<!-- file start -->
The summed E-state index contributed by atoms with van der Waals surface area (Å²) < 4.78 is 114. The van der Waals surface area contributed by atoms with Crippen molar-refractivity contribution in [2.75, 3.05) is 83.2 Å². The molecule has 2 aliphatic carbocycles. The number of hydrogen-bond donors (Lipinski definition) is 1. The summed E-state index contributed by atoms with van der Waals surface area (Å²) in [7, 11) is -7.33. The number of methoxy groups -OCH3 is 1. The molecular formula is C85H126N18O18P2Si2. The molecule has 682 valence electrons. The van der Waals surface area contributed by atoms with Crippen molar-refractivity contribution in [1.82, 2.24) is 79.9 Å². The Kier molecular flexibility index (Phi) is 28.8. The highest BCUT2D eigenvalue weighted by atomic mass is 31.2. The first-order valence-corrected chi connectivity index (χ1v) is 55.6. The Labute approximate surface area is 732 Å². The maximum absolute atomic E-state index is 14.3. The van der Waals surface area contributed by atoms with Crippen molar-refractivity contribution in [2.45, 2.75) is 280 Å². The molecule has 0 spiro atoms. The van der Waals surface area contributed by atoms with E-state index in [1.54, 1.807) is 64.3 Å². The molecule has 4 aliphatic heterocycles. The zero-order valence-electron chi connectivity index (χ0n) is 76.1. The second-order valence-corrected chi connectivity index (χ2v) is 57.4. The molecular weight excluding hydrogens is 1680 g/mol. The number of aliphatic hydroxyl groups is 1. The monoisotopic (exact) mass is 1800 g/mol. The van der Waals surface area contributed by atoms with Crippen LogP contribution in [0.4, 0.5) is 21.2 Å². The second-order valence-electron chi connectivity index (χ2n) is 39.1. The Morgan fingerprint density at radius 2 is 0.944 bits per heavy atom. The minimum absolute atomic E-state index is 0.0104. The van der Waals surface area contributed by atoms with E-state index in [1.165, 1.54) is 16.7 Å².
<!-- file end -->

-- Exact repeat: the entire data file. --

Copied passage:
The summed E-state index contributed by atoms with van der Waals surface area (Å²) < 4.78 is 114. The van der Waals surface area contributed by atoms with Crippen molar-refractivity contribution in [2.75, 3.05) is 83.2 Å². The molecule has 2 aliphatic carbocycles. The number of hydrogen-bond donors (Lipinski definition) is 1. The summed E-state index contributed by atoms with van der Waals surface area (Å²) in [7, 11) is -7.33. The number of methoxy groups -OCH3 is 1. The molecular formula is C85H126N18O18P2Si2. The molecule has 682 valence electrons. The van der Waals surface area contributed by atoms with Crippen molar-refractivity contribution in [1.82, 2.24) is 79.9 Å². The Kier molecular flexibility index (Phi) is 28.8. The highest BCUT2D eigenvalue weighted by atomic mass is 31.2. The first-order valence-corrected chi connectivity index (χ1v) is 55.6. The Labute approximate surface area is 732 Å². The maximum absolute atomic E-state index is 14.3. The van der Waals surface area contributed by atoms with Crippen molar-refractivity contribution in [2.45, 2.75) is 280 Å². The molecule has 0 spiro atoms. The van der Waals surface area contributed by atoms with E-state index in [1.54, 1.807) is 64.3 Å². The molecule has 4 aliphatic heterocycles. The zero-order valence-electron chi connectivity index (χ0n) is 76.1. The second-order valence-corrected chi connectivity index (χ2v) is 57.4. The molecular weight excluding hydrogens is 1680 g/mol. The number of aliphatic hydroxyl groups is 1. The monoisotopic (exact) mass is 1800 g/mol. The van der Waals surface area contributed by atoms with Crippen LogP contribution in [0.4, 0.5) is 21.2 Å². The second-order valence-electron chi connectivity index (χ2n) is 39.1. The Morgan fingerprint density at radius 2 is 0.944 bits per heavy atom. The minimum absolute atomic E-state index is 0.0104. The van der Waals surface area contributed by atoms with E-state index in [1.165, 1.54) is 16.7 Å².